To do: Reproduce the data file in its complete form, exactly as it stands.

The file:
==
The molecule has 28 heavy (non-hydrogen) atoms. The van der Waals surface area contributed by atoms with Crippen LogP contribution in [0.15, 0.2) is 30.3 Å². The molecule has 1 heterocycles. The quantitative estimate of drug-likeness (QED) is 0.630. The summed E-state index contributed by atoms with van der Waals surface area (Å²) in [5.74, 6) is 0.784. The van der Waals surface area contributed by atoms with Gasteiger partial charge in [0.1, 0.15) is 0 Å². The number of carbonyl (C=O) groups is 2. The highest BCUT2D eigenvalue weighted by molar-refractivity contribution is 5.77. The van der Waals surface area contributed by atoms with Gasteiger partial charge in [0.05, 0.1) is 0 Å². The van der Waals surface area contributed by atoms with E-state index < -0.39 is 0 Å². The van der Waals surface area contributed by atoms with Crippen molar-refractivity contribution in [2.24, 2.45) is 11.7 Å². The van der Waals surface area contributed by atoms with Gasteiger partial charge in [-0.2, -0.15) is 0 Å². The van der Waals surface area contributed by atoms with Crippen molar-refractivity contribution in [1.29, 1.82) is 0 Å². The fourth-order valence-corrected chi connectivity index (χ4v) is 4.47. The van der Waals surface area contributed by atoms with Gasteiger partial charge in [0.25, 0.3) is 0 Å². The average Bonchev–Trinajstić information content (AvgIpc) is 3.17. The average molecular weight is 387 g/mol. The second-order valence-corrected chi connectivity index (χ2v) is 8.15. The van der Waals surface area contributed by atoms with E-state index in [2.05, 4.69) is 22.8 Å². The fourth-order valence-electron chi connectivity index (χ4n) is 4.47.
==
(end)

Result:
The molecule has 28 heavy (non-hydrogen) atoms. The van der Waals surface area contributed by atoms with Crippen LogP contribution in [0.15, 0.2) is 30.3 Å². The molecule has 1 heterocycles. The quantitative estimate of drug-likeness (QED) is 0.630. The summed E-state index contributed by atoms with van der Waals surface area (Å²) in [5.74, 6) is 0.784. The van der Waals surface area contributed by atoms with Gasteiger partial charge in [0.1, 0.15) is 0 Å². The number of carbonyl (C=O) groups is 2. The highest BCUT2D eigenvalue weighted by molar-refractivity contribution is 5.77. The van der Waals surface area contributed by atoms with Gasteiger partial charge in [0.05, 0.1) is 0 Å². The van der Waals surface area contributed by atoms with E-state index < -0.39 is 0 Å². The van der Waals surface area contributed by atoms with Crippen molar-refractivity contribution in [2.24, 2.45) is 11.7 Å². The van der Waals surface area contributed by atoms with Gasteiger partial charge in [-0.2, -0.15) is 0 Å². The van der Waals surface area contributed by atoms with Crippen molar-refractivity contribution in [1.29, 1.82) is 0 Å². The fourth-order valence-corrected chi connectivity index (χ4v) is 4.47. The van der Waals surface area contributed by atoms with Gasteiger partial charge in [0.25, 0.3) is 0 Å². The average Bonchev–Trinajstić information content (AvgIpc) is 3.17. The average molecular weight is 387 g/mol. The second-order valence-corrected chi connectivity index (χ2v) is 8.15. The van der Waals surface area contributed by atoms with E-state index in [2.05, 4.69) is 22.8 Å². The fourth-order valence-electron chi connectivity index (χ4n) is 4.47.